- There is some work to do on the structure as some of the images in the different sections may not be working. If both Ross and Tim are saying similar things here then it is important not to dismiss the feedback because of the way that I described it – this is only part of what I need to resolve here.
Colin was responsive to the way that I have created my first sequence. There are clearly areas that need development and I am continuing to work with the series on my wall to make adjustments and edits to the work. A key area to consider from my tutorial was to continue working on the narrative to narrow it down a bit more – Think of a direction and build it into the narrative.
I consider the journey story as a frame and not necessarily to be followed in the strictest sense as it may lead to quite a ‘closed’ linear sequence that leaves little room for ambiguity and multiple reading. This felt confirmed by me aiming to justify my WIPP iteration by explaining this structure process. I am also not aiming to answer any questions with this work – raising some, more likely. I like a level of ambiguity in the work as it acknowledges that the reading of the work is not mine to control, I only aim to lead the reader on a poetic journey through the landscape.
Referring to the journey structure, the idea of defined elements of the structure, for example ‘the call,’ the helpers,’ ‘the hero’s companions’ do not necessarily relate to the embodiment of a lead character or person at all. These can be an idea, or particular imagery that suggests a means of viewing the narrative. Christopher Booker suggests as much when discussing the idea of ‘Overcoming the Monster’ (2004, pp. 31-50), in which stories will create language to paint a picture of “immense menace and evil” (p. 37) over actual embodiments of what we might consider a monster. The same can be said for any of the structural elements that I am applying to my sequence. Instead they should be represented by a visual language that I create through the edit of the work.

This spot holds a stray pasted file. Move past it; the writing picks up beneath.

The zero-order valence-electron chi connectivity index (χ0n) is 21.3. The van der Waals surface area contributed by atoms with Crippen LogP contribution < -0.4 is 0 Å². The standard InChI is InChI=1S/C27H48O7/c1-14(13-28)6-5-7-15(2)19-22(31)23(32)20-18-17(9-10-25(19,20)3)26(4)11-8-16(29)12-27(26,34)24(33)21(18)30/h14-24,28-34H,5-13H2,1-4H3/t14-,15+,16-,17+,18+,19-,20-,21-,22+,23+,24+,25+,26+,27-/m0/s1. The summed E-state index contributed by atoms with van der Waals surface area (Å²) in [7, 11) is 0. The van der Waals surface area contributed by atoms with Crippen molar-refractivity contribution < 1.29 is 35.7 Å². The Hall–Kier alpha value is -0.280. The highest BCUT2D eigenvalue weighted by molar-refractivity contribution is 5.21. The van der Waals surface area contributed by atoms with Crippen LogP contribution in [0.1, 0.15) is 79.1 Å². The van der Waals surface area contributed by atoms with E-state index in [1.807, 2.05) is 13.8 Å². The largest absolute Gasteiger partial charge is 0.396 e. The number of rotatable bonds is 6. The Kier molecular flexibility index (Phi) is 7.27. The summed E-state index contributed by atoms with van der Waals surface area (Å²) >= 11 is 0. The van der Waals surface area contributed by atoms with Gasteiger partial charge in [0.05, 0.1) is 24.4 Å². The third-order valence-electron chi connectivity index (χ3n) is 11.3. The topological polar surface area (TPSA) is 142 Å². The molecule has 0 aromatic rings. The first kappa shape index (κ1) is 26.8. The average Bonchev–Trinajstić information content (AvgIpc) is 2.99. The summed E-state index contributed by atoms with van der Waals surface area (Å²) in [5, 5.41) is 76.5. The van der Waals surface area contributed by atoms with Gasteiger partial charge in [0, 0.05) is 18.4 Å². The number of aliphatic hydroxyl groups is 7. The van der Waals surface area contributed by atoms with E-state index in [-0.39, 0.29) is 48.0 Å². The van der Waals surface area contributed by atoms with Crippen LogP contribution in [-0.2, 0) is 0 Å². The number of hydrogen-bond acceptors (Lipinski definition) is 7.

If I were to be pressed on the idea of a protagonist however, this is potentially a story told in the first person, in which the viewer becomes the person journeying through the landscape. Ultimately, I am going to use Colin’s suggestion and build this up using the structure and the trope and then remove it to the bare minimum so that the reader is required to look for it. Of course, when questioned about the work, I can build up the picture of the narrative once again.
Booker, C., 2004. The Seven Basic Plots. London: Bloomsbury Continuum.
Farley, P. & Symmonds Roberts, M., 2011. Edgelands – Journeys into England’s true Wilderness. London: Vintage.
Frost, R., 1936. A Further Range. Transcribed eBook ed. s.l.:Proofreaders Canada.